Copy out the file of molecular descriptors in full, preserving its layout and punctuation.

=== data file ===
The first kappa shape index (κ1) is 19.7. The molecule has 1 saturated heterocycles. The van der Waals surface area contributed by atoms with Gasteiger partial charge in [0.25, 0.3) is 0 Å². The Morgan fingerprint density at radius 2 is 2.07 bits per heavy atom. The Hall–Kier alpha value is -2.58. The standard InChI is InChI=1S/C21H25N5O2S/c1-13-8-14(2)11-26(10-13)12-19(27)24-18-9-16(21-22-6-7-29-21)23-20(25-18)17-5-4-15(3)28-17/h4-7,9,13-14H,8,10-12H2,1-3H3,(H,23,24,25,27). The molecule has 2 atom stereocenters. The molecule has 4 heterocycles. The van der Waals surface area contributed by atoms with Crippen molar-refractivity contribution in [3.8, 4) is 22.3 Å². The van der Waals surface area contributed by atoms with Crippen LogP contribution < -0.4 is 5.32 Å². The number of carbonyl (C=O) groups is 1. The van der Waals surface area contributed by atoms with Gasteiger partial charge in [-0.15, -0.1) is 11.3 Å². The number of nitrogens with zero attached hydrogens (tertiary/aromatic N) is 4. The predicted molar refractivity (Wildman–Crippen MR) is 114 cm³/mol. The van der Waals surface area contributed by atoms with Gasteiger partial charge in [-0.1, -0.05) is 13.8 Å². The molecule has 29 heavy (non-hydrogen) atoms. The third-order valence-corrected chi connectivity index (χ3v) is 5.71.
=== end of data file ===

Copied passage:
The first kappa shape index (κ1) is 19.7. The molecule has 1 saturated heterocycles. The van der Waals surface area contributed by atoms with Gasteiger partial charge in [0.25, 0.3) is 0 Å². The Morgan fingerprint density at radius 2 is 2.07 bits per heavy atom. The Hall–Kier alpha value is -2.58. The standard InChI is InChI=1S/C21H25N5O2S/c1-13-8-14(2)11-26(10-13)12-19(27)24-18-9-16(21-22-6-7-29-21)23-20(25-18)17-5-4-15(3)28-17/h4-7,9,13-14H,8,10-12H2,1-3H3,(H,23,24,25,27). The molecule has 2 atom stereocenters. The molecule has 4 heterocycles. The van der Waals surface area contributed by atoms with Crippen molar-refractivity contribution in [3.8, 4) is 22.3 Å². The van der Waals surface area contributed by atoms with Crippen LogP contribution < -0.4 is 5.32 Å². The number of carbonyl (C=O) groups is 1. The van der Waals surface area contributed by atoms with Gasteiger partial charge in [-0.15, -0.1) is 11.3 Å². The number of nitrogens with zero attached hydrogens (tertiary/aromatic N) is 4. The predicted molar refractivity (Wildman–Crippen MR) is 114 cm³/mol. The van der Waals surface area contributed by atoms with Gasteiger partial charge in [-0.1, -0.05) is 13.8 Å². The molecule has 29 heavy (non-hydrogen) atoms. The third-order valence-corrected chi connectivity index (χ3v) is 5.71.